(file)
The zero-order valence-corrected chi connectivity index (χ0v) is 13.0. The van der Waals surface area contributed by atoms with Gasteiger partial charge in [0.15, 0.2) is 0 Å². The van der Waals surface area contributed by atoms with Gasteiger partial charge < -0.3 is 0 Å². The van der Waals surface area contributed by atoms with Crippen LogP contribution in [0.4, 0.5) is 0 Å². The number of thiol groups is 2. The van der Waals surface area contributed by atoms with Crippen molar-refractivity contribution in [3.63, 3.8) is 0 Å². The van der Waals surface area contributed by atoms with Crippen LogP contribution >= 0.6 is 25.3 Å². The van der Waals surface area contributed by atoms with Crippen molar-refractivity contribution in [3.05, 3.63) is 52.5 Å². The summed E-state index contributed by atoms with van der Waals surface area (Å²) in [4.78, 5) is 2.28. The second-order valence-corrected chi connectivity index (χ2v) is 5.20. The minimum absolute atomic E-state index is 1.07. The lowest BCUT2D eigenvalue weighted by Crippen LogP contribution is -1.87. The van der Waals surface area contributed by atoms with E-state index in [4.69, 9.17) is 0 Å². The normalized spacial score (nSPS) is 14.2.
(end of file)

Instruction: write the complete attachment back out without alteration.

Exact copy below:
The zero-order valence-corrected chi connectivity index (χ0v) is 13.0. The van der Waals surface area contributed by atoms with Gasteiger partial charge in [0.15, 0.2) is 0 Å². The van der Waals surface area contributed by atoms with Gasteiger partial charge < -0.3 is 0 Å². The van der Waals surface area contributed by atoms with Crippen LogP contribution in [0.4, 0.5) is 0 Å². The number of thiol groups is 2. The van der Waals surface area contributed by atoms with Crippen molar-refractivity contribution in [3.63, 3.8) is 0 Å². The van der Waals surface area contributed by atoms with Crippen LogP contribution >= 0.6 is 25.3 Å². The van der Waals surface area contributed by atoms with Crippen molar-refractivity contribution in [3.05, 3.63) is 52.5 Å². The summed E-state index contributed by atoms with van der Waals surface area (Å²) in [4.78, 5) is 2.28. The second-order valence-corrected chi connectivity index (χ2v) is 5.20. The minimum absolute atomic E-state index is 1.07. The lowest BCUT2D eigenvalue weighted by Crippen LogP contribution is -1.87. The van der Waals surface area contributed by atoms with E-state index in [4.69, 9.17) is 0 Å². The normalized spacial score (nSPS) is 14.2.